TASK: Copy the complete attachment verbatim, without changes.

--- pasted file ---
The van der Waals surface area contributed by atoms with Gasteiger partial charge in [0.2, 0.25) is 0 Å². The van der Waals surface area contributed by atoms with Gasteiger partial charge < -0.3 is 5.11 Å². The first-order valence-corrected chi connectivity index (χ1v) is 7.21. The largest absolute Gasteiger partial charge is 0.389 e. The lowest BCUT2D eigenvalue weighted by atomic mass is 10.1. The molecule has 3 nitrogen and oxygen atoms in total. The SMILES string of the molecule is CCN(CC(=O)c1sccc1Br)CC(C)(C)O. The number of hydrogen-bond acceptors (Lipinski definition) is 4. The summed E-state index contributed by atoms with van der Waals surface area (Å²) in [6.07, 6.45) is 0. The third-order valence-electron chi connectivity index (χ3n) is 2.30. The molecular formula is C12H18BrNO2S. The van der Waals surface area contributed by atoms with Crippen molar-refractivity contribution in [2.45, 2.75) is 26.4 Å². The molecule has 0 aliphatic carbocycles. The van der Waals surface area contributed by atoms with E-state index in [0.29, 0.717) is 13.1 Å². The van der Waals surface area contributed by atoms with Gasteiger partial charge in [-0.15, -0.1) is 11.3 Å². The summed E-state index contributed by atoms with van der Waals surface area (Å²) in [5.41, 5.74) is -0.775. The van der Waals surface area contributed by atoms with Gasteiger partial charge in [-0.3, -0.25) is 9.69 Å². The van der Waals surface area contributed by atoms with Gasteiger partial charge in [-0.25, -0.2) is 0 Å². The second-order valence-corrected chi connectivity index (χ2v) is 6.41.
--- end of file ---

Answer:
The van der Waals surface area contributed by atoms with Gasteiger partial charge in [0.2, 0.25) is 0 Å². The van der Waals surface area contributed by atoms with Gasteiger partial charge < -0.3 is 5.11 Å². The first-order valence-corrected chi connectivity index (χ1v) is 7.21. The largest absolute Gasteiger partial charge is 0.389 e. The lowest BCUT2D eigenvalue weighted by atomic mass is 10.1. The molecule has 3 nitrogen and oxygen atoms in total. The SMILES string of the molecule is CCN(CC(=O)c1sccc1Br)CC(C)(C)O. The number of hydrogen-bond acceptors (Lipinski definition) is 4. The summed E-state index contributed by atoms with van der Waals surface area (Å²) in [6.07, 6.45) is 0. The third-order valence-electron chi connectivity index (χ3n) is 2.30. The molecular formula is C12H18BrNO2S. The van der Waals surface area contributed by atoms with Crippen molar-refractivity contribution in [2.45, 2.75) is 26.4 Å². The molecule has 0 aliphatic carbocycles. The van der Waals surface area contributed by atoms with E-state index in [0.29, 0.717) is 13.1 Å². The van der Waals surface area contributed by atoms with Gasteiger partial charge in [-0.15, -0.1) is 11.3 Å². The summed E-state index contributed by atoms with van der Waals surface area (Å²) in [5.41, 5.74) is -0.775. The van der Waals surface area contributed by atoms with Gasteiger partial charge in [-0.3, -0.25) is 9.69 Å². The van der Waals surface area contributed by atoms with Gasteiger partial charge in [-0.25, -0.2) is 0 Å². The second-order valence-corrected chi connectivity index (χ2v) is 6.41.